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Inside Iowa State, a newspaper for faculty and staff, is published by the Office of University Relations.

April 17, 2009

Recycling pilot prject

Casey Fangmann (left) and Meredith Young are members of a student task force coordinating a recycling pilot project in the residence halls. The department's investment in the program includes 12 sets of four bins (two 35-gallon and two 50-gallon) with lids, at about $485 per set. Photo by Bob Elbert.

Live Green!

Residence hall team launches house recycling effort

by Anne Krapfl

A dozen of the residence halls' 126 houses are piloting a recycling program this month that, if successful, will expand to all 126 floors when fall classes begin in August.

During the last week of March, sets of four Rubbermaid containers were delivered to the dens of the 12 pilot sites. There also are recycling containers for the Frederiksen Court apartments at the community center and, through a separate student Honors project, at the Schilletter-University Village laundromat. Through finals week, students will recycle:

  • Wetboard (noncorrugated cardboard, such as tissue or cereal boxes)
  • White and colored paper
  • Redeemable beverage containers
  • Nonredeemable plastic containers (such as water bottles, yogurt cups, milk jugs)

Houses retain the option of redeeming the nickel containers themselves and using the funds for floor activities, as they have done for years. If they release those containers with their recyclables this month, the redemption earnings are folded back into the recycling program.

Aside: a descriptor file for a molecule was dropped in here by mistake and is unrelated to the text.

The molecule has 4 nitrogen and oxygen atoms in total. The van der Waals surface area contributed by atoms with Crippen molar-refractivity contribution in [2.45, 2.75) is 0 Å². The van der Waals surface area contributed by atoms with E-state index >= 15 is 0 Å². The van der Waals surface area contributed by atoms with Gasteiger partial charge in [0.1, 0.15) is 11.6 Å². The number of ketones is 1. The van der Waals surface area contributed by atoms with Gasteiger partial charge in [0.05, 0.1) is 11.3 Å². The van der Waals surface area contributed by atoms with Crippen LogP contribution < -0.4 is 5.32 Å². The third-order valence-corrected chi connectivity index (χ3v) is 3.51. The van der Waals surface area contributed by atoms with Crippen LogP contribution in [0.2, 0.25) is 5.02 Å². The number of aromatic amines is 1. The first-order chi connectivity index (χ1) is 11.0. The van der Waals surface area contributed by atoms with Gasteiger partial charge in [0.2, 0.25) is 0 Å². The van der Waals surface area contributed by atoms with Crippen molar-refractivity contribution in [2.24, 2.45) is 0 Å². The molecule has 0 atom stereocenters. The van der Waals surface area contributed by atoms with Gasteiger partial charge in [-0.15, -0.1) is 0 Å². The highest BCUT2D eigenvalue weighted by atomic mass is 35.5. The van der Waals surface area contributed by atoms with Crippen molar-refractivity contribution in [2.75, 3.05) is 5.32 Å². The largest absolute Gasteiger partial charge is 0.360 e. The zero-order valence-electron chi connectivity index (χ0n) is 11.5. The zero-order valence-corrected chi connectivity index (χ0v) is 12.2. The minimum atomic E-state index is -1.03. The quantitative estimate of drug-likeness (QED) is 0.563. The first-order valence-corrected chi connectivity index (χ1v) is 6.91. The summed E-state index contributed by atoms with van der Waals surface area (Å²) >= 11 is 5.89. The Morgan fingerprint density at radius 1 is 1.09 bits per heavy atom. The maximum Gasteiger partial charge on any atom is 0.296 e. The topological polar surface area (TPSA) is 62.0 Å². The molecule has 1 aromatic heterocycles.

Mary Beth Golemo, the residence staff member working with a volunteer student team to launch the project, said the department provides a truck and driver once a week to transport all the recyclables to the Ames Area Redemption Center on East Lincoln Way. A student volunteer from each house weighs the materials and helps load the truck.

"We're not sure how much material we'll collect," Golemo said, "but if it goes well, we're prepared to buy a set of containers for the rest of the 114 houses."

She said the post-pilot evaluation will consider things like the volume of materials recycled, logistical kinks in the plan, and facts or trends they weren't aware of before they started.

What, no recycling?

Like many on the planning task force, freshman Casey Fangmann practiced curbside recycling in his hometown of Marion. He was surprised to arrive at Iowa State last August and discover meager recycling options (newsprint, bottles and cans).

"Especially during fall move-in, I couldn't believe the amount of corrugated cardboard going into the dumpster. It was a shock to me," he said.

By mid-November, he had orchestrated a recycling plan for his floor. He used his own money to purchase a half dozen collection bins and his own car to haul their contents to East Lincoln Way. He also set up a spreadsheet to track how much stuff he was recycling from Martin Hall: about 500 pounds in four months.

In January, Fangmann joined the student task force that was developing the recycling proposal. That group grew out of a September leadership conference in the residence department and subsequent meetings of student recycling advocates.

Their planning included a conversation with Lorrie Hanson of the city's resource recovery plant, where garbage is sorted for conversion to electricity in the power plant.

"We know less goes into the landfill in Ames, but I still think recycling is better than burning," said task force member and junior Meredith Young, who lives in Friley Hall this year and grew up recycling in Des Moines.

Golemo also noted that a goal of the residence program is to train students in recycling for when they leave Ames.

Fangmann intends to continue recording how much material residence students are recycling. Ideally, he said, they consistently would achieve the volume that entices a vendor to bid to pick up the recyclables from a few secondary, outdoor collection spots.

Live Green!

More information on Iowa State's "Live Green!" initiative is online.


"Especially during fall move-in, I couldn't believe the amount of corrugated cardboard going into the dumpster."

Freshman Casey Fangmann